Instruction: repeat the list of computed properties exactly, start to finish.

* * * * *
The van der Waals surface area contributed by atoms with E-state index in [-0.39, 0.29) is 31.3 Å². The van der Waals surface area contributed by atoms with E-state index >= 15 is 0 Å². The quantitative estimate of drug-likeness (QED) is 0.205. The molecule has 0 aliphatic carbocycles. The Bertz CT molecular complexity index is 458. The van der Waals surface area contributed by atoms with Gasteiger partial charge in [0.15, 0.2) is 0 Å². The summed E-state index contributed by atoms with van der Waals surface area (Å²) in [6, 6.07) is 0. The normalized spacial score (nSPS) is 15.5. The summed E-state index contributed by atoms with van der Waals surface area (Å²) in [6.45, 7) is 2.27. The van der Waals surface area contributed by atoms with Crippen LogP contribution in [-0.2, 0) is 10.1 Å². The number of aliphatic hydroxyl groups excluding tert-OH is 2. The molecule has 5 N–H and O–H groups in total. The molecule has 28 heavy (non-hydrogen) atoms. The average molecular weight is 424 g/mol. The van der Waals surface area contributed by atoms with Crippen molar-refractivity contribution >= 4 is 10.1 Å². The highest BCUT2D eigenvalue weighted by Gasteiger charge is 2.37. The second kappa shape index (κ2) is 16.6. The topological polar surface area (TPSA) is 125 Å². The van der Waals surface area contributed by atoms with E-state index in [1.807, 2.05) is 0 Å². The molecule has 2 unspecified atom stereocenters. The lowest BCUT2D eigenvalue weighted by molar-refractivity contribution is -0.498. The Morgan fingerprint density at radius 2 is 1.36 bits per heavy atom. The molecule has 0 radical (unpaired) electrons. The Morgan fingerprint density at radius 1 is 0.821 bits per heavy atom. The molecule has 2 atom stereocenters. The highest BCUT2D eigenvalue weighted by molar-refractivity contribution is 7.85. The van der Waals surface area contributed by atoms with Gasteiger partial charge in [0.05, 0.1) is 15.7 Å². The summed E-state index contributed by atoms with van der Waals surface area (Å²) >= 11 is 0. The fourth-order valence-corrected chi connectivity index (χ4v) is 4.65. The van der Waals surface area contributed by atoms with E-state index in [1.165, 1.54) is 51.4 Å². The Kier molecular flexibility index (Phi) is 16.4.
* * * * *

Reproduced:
The van der Waals surface area contributed by atoms with E-state index in [-0.39, 0.29) is 31.3 Å². The van der Waals surface area contributed by atoms with E-state index >= 15 is 0 Å². The quantitative estimate of drug-likeness (QED) is 0.205. The molecule has 0 aliphatic carbocycles. The Bertz CT molecular complexity index is 458. The van der Waals surface area contributed by atoms with Gasteiger partial charge in [0.15, 0.2) is 0 Å². The summed E-state index contributed by atoms with van der Waals surface area (Å²) in [6, 6.07) is 0. The normalized spacial score (nSPS) is 15.5. The summed E-state index contributed by atoms with van der Waals surface area (Å²) in [6.45, 7) is 2.27. The van der Waals surface area contributed by atoms with Crippen LogP contribution in [-0.2, 0) is 10.1 Å². The number of aliphatic hydroxyl groups excluding tert-OH is 2. The molecule has 5 N–H and O–H groups in total. The molecule has 28 heavy (non-hydrogen) atoms. The average molecular weight is 424 g/mol. The van der Waals surface area contributed by atoms with Crippen molar-refractivity contribution >= 4 is 10.1 Å². The highest BCUT2D eigenvalue weighted by Gasteiger charge is 2.37. The second kappa shape index (κ2) is 16.6. The topological polar surface area (TPSA) is 125 Å². The van der Waals surface area contributed by atoms with E-state index in [1.807, 2.05) is 0 Å². The molecule has 2 unspecified atom stereocenters. The lowest BCUT2D eigenvalue weighted by molar-refractivity contribution is -0.498. The Morgan fingerprint density at radius 2 is 1.36 bits per heavy atom. The molecule has 0 radical (unpaired) electrons. The Morgan fingerprint density at radius 1 is 0.821 bits per heavy atom. The molecule has 2 atom stereocenters. The highest BCUT2D eigenvalue weighted by molar-refractivity contribution is 7.85. The van der Waals surface area contributed by atoms with Gasteiger partial charge in [0.05, 0.1) is 15.7 Å². The summed E-state index contributed by atoms with van der Waals surface area (Å²) >= 11 is 0. The fourth-order valence-corrected chi connectivity index (χ4v) is 4.65. The van der Waals surface area contributed by atoms with E-state index in [1.165, 1.54) is 51.4 Å². The Kier molecular flexibility index (Phi) is 16.4.